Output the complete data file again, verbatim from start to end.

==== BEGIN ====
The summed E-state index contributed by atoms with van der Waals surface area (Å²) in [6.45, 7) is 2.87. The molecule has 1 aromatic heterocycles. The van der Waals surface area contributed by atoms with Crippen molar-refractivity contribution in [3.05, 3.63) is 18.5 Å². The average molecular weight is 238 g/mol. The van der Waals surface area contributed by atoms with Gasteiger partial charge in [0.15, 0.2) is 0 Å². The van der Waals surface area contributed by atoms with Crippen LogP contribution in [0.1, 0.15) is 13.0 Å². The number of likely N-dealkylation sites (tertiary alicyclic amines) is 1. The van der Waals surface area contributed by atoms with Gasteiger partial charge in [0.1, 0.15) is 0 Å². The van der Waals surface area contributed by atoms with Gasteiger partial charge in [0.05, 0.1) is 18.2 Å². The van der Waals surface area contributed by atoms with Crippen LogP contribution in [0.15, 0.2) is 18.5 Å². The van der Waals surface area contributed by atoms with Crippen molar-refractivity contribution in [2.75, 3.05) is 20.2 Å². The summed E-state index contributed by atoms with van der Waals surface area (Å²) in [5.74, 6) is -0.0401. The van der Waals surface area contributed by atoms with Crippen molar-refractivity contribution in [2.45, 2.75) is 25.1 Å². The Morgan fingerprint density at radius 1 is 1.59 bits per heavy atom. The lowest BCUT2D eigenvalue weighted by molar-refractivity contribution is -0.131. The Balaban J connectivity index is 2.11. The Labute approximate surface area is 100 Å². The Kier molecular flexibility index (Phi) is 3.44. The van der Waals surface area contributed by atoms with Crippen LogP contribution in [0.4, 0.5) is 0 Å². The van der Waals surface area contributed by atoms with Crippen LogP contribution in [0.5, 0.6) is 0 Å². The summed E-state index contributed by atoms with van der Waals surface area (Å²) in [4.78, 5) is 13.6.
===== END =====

The summed E-state index contributed by atoms with van der Waals surface area (Å²) in [6.45, 7) is 2.87. The molecule has 1 aromatic heterocycles. The van der Waals surface area contributed by atoms with Crippen molar-refractivity contribution in [3.05, 3.63) is 18.5 Å². The average molecular weight is 238 g/mol. The van der Waals surface area contributed by atoms with Gasteiger partial charge in [0.15, 0.2) is 0 Å². The van der Waals surface area contributed by atoms with Crippen LogP contribution in [0.1, 0.15) is 13.0 Å². The number of likely N-dealkylation sites (tertiary alicyclic amines) is 1. The van der Waals surface area contributed by atoms with Gasteiger partial charge in [0.1, 0.15) is 0 Å². The van der Waals surface area contributed by atoms with Gasteiger partial charge in [0.05, 0.1) is 18.2 Å². The van der Waals surface area contributed by atoms with Crippen LogP contribution in [0.15, 0.2) is 18.5 Å². The van der Waals surface area contributed by atoms with Crippen molar-refractivity contribution in [2.75, 3.05) is 20.2 Å². The summed E-state index contributed by atoms with van der Waals surface area (Å²) in [5.74, 6) is -0.0401. The van der Waals surface area contributed by atoms with Crippen molar-refractivity contribution in [2.45, 2.75) is 25.1 Å². The Morgan fingerprint density at radius 1 is 1.59 bits per heavy atom. The lowest BCUT2D eigenvalue weighted by molar-refractivity contribution is -0.131. The Balaban J connectivity index is 2.11. The Labute approximate surface area is 100 Å². The Kier molecular flexibility index (Phi) is 3.44. The van der Waals surface area contributed by atoms with Crippen LogP contribution in [0.4, 0.5) is 0 Å². The van der Waals surface area contributed by atoms with Crippen LogP contribution in [0.5, 0.6) is 0 Å². The summed E-state index contributed by atoms with van der Waals surface area (Å²) in [4.78, 5) is 13.6.